1. Fresh Raw Shrimp
Here’s how we boil raw shrimp:
Clean the shrimp as instructed. If your shrimp are frozen, allow them to thaw in the refrigerator overnight.
Prepare an ice bath by filling a large bowl halfway with ice and water. Set it aside.
Bring a pot of water to a boil. (We recommend using 4 quarts of water for a 6-quart pot.)
Add 10 oz of shrimp to the boiling water and give it a stir. The shrimp should have room to float around. (If you have more than 10 oz, divide and cook the shrimp in batches.)
Wait for the water to come back to a boil.
Turn off the heat right when you see the water start to boil.
Remove the shrimp from the hot water using a strainer or dump the whole pot into a colander in the sink.
Put the shrimp into the ice bath immediately to stop the cooking process.
Drain the shrimp from the iced water and they’re ready to serve.
The time it takes to come back to a boil is the same time it takes for the shrimp to cook:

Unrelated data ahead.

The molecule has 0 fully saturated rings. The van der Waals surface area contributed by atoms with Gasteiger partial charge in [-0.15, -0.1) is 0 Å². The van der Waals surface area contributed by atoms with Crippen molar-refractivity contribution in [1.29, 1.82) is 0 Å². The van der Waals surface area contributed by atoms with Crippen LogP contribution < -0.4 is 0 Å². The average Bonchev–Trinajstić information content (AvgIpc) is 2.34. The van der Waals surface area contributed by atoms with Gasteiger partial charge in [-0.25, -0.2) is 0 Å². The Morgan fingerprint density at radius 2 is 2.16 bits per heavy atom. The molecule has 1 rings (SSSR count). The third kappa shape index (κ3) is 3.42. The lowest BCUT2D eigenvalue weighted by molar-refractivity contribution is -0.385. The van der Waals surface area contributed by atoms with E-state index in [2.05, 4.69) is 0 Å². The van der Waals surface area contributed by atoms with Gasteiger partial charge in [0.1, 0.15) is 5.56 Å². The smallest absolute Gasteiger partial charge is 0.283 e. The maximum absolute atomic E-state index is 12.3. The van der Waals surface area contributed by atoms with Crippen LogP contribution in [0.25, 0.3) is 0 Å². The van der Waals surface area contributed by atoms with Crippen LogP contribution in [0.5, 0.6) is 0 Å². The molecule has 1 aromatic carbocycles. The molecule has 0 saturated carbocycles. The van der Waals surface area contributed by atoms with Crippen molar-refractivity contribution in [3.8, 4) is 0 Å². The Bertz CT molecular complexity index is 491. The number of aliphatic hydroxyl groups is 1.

How long to boil jumbo shrimp (21/25 count per lb.): 2 to 2.5 minutes.
How long to boil extra-large shrimp (26/30 count): 1.5 to 2 minutes.
How long to boil medium shrimp (41/50 count): 1 to 1.5 minutes.
2. Frozen Shrimp
Boiling frozen shrimp is a bit different from raw shrimp. Here’s how you do it:
Likewise, clean the shrimp and prepare an ice bath.
Put the frozen shrimp into a medium pot. Make sure the shrimp only fill one-third of the pot.
Fill the pot with regular tap water until it reaches two-thirds full. (Don’t use hot water.)
Cover and bring the pot to a boil over high heat. It may take 5 to 7 minutes.
Once it starts boiling, turn off the heat immediately and drain the cooking water.
Transfer the cooked shrimp to the ice bath to stop the cooking process. After that, drain the shrimp and serve.
This cooking method allows the frozen shrimp to come up to temperature with the water. This ensures that the shrimp are cooked evenly inside and outside.
3. How to Boil Shrimp for Shrimp Cocktail
Shrimp cocktail is a popular cold finger food that is often served at parties. The perfectly cooked shrimp taste delightfully fresh and crunchy and are served with a flavorful dipping sauce. It’s the ultimate crowd pleaser.
Since freshness is the highlight of this dish, we highly recommend using fresh raw extra-jumbo or jumbo shrimp. Here’s how to cook them for shrimp cocktail: